Maoist arms training row refuses to die down in Nepal

Lawmakers are now asking for a confidential document to be made public and Nepal’s foreign ministry declining.

Nepal’s official media Saturday said that parliament’s International Relations and Human Rights Committee had summoned Foreign Minister Sujata Koirala, who is also the deputy prime minister, and asked her to table before it the controversial letter sent by the Indian embassy in Kathmandu over a month ago.

The letter had alleged that Nepal’s Maoist party had given arms training to Indian Maoists with the help of the outlawed Islamic terrorist outfit Lashkar-e-Toiba.

However, Koirala did not appear before the committee Friday, as asked. Instead, Foreign Secretary Madan Kumar Bhattarai sent a written explanation, saying the letter could not be disclosed due to diplomatic confidentiality as well as an ongoing investigation.

The foreign secretary said the home ministry, in tandem with the foreign ministry, was investigating the Indian charge that nearly 300 Indian Maoists from Bihar, Chhattisgarh, Orissa and Jharkhand had been trained in at least two camps in Nepal this year, one of them being a cantonment of the Nepal Maoists’ People’s Liberation Army.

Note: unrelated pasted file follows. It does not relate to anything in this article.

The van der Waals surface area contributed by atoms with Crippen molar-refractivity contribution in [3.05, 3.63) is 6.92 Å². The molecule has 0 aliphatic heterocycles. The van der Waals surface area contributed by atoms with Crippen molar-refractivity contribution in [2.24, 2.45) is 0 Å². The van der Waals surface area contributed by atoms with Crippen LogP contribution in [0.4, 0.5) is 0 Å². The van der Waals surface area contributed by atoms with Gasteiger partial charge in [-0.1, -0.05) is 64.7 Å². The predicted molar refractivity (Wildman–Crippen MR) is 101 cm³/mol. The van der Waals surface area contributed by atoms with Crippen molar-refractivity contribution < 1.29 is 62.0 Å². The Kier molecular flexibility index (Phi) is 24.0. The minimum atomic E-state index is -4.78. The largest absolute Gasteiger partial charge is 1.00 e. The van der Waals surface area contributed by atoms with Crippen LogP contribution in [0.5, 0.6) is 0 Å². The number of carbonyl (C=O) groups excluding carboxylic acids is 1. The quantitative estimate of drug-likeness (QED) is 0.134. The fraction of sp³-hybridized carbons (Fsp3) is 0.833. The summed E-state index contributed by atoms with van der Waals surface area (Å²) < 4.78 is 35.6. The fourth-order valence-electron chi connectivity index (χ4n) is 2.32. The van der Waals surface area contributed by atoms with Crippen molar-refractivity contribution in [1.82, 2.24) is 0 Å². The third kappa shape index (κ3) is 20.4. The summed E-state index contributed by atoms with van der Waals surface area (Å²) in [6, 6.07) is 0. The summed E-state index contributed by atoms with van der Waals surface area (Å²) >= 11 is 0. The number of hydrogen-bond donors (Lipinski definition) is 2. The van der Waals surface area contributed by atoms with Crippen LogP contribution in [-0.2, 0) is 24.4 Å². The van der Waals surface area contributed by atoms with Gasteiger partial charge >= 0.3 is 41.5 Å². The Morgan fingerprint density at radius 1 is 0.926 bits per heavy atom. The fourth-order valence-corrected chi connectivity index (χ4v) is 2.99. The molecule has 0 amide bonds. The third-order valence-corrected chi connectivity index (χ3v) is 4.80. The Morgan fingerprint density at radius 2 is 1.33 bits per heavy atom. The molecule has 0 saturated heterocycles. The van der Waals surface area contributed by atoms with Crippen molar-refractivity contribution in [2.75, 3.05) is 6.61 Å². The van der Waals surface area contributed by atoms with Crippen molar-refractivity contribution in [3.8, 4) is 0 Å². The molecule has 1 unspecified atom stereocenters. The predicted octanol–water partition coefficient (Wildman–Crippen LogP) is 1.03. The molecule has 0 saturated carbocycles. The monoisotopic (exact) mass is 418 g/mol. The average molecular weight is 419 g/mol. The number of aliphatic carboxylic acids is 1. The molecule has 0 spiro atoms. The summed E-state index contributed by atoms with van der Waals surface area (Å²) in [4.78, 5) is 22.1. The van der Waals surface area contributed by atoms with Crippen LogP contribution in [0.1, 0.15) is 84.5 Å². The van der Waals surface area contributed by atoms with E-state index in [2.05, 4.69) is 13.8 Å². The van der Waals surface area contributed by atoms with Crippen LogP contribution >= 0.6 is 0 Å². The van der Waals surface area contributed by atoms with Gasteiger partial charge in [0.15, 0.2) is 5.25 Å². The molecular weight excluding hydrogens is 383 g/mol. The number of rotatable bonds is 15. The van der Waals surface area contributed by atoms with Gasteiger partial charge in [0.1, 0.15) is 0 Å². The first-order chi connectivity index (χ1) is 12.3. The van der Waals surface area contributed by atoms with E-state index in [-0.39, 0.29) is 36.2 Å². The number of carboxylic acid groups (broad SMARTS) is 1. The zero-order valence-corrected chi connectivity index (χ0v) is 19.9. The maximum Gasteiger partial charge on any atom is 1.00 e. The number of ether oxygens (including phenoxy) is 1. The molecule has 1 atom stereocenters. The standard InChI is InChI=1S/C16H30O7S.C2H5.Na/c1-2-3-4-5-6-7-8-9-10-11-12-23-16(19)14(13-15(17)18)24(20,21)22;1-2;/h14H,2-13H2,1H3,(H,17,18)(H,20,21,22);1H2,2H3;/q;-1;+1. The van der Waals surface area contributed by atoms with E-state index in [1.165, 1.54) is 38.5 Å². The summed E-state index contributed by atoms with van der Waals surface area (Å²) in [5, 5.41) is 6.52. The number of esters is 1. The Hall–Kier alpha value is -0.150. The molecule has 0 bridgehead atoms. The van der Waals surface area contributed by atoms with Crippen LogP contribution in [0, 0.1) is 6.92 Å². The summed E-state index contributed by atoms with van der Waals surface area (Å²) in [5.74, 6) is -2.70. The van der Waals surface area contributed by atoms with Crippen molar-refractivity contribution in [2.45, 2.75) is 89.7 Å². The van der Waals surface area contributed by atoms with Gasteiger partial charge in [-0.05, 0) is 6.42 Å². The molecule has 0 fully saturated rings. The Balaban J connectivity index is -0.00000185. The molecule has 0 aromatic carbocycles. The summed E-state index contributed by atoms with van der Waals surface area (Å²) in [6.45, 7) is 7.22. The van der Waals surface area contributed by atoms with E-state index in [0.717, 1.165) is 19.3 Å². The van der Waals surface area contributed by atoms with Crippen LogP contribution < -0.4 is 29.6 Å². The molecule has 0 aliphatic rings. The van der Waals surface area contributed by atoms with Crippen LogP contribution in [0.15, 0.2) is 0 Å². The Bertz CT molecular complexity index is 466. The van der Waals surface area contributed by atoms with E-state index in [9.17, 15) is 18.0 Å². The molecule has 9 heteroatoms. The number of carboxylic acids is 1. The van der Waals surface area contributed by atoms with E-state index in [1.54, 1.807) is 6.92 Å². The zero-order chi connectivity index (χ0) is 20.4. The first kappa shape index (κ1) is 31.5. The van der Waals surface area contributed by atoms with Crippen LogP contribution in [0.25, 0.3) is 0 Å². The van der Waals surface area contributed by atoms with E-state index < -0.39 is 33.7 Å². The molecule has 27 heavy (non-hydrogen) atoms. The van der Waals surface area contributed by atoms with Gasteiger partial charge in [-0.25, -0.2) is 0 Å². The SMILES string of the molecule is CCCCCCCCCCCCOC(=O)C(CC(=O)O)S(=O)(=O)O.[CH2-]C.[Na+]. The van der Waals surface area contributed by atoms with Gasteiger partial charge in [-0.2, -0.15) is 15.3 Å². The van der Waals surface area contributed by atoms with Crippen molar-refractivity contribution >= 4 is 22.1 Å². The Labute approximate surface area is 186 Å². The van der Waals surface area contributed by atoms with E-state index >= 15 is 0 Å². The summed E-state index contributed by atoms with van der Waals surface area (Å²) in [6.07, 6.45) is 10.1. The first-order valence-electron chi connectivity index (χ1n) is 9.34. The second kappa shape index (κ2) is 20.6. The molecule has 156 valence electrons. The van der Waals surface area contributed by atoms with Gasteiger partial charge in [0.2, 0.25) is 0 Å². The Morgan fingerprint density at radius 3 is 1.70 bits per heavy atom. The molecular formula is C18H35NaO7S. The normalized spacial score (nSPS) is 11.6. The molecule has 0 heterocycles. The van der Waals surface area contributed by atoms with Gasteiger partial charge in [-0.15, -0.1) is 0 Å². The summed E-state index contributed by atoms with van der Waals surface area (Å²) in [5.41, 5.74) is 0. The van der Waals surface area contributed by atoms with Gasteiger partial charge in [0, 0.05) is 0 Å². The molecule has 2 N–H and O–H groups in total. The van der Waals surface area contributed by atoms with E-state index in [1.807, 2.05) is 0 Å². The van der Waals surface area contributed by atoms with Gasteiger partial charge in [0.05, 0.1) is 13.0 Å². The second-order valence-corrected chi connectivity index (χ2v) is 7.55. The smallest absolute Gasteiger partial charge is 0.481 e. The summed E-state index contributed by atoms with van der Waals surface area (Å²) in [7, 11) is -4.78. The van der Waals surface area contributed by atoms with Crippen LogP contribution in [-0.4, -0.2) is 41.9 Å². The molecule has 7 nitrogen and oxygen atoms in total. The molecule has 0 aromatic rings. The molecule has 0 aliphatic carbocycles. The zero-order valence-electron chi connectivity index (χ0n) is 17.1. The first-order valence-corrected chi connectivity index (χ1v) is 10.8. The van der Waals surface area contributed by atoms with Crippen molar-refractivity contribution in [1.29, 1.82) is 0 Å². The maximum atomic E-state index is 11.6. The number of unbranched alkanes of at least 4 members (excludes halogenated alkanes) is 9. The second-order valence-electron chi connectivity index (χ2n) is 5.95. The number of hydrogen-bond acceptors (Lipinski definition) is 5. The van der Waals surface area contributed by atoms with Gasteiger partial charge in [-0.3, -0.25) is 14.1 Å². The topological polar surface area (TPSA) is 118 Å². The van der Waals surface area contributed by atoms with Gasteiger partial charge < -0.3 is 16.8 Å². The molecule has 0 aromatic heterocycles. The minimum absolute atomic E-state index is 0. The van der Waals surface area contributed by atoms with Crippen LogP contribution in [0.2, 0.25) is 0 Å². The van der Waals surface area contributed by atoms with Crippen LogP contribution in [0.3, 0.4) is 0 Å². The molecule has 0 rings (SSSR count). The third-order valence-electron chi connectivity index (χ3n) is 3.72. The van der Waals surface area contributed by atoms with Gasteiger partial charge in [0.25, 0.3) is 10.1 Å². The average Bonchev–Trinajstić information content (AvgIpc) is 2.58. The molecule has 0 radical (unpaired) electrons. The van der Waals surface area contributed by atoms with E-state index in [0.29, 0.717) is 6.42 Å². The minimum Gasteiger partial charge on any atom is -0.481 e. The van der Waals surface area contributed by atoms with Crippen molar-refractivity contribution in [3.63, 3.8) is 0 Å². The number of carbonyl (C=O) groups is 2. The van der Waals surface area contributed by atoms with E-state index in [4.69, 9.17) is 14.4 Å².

Nepal’s Maoists have been denying the charge, saying it was based on a trumped-up report by the Nepal Army, who were working on the orders of Nepal’s Prime Minister Madhav Kumar Nepal.

Nepal’s defence ministry has in turn repudiated the Maoist counter-charge, calling it baseless.

The dispute became acrimonious with lawmakers also objecting to reports that the Indian embassy sent the letter to both the foreign and home ministries.

The International Relations and Human Rights Committee said communicating with the home ministry directly went against diplomatic norms.

Senior Maoist leader Chandra Prakash Gajurel, who is also a member of the committee, said the Indian charge should be investigated seriously since it came at a time New Delhi was being blamed for the protracted political stalemate in Nepal.

Earlier this week, the chief of Nepal’s Armed Police Force, Sanat Basnet, said his agency had probed the arms training charge at various levels but had found no evidence to corroborate it.  


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